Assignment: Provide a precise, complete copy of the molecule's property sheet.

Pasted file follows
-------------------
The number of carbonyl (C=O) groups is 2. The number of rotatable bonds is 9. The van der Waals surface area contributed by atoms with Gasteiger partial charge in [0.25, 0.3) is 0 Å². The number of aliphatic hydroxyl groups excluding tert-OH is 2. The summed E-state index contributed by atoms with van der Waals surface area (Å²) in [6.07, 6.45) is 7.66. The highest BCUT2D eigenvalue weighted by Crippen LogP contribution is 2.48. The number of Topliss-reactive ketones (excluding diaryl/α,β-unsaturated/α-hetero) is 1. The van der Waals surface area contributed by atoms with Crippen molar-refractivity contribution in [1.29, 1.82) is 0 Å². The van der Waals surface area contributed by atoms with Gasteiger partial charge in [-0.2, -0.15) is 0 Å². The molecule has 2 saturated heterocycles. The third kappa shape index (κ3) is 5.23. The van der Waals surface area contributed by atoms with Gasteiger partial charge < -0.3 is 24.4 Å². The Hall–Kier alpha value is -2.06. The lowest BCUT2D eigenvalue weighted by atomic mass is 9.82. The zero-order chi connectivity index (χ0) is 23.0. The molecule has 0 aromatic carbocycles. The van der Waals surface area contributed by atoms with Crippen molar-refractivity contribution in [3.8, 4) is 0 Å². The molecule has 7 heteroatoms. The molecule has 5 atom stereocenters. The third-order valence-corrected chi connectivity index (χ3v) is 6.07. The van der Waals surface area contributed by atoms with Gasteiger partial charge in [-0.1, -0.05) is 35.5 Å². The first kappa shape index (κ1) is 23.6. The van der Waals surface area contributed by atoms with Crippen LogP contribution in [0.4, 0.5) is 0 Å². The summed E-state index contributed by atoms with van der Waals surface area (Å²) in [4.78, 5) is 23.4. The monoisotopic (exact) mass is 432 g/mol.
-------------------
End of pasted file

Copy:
The number of carbonyl (C=O) groups is 2. The number of rotatable bonds is 9. The van der Waals surface area contributed by atoms with Gasteiger partial charge in [0.25, 0.3) is 0 Å². The number of aliphatic hydroxyl groups excluding tert-OH is 2. The summed E-state index contributed by atoms with van der Waals surface area (Å²) in [6.07, 6.45) is 7.66. The highest BCUT2D eigenvalue weighted by Crippen LogP contribution is 2.48. The number of Topliss-reactive ketones (excluding diaryl/α,β-unsaturated/α-hetero) is 1. The van der Waals surface area contributed by atoms with Crippen molar-refractivity contribution in [1.29, 1.82) is 0 Å². The van der Waals surface area contributed by atoms with Gasteiger partial charge in [-0.2, -0.15) is 0 Å². The molecule has 2 saturated heterocycles. The third kappa shape index (κ3) is 5.23. The van der Waals surface area contributed by atoms with Gasteiger partial charge < -0.3 is 24.4 Å². The Hall–Kier alpha value is -2.06. The lowest BCUT2D eigenvalue weighted by atomic mass is 9.82. The zero-order chi connectivity index (χ0) is 23.0. The molecule has 0 aromatic carbocycles. The van der Waals surface area contributed by atoms with Crippen molar-refractivity contribution in [3.8, 4) is 0 Å². The molecule has 7 heteroatoms. The molecule has 5 atom stereocenters. The third-order valence-corrected chi connectivity index (χ3v) is 6.07. The van der Waals surface area contributed by atoms with Gasteiger partial charge in [-0.1, -0.05) is 35.5 Å². The first kappa shape index (κ1) is 23.6. The van der Waals surface area contributed by atoms with Crippen LogP contribution in [0.4, 0.5) is 0 Å². The summed E-state index contributed by atoms with van der Waals surface area (Å²) in [4.78, 5) is 23.4. The monoisotopic (exact) mass is 432 g/mol.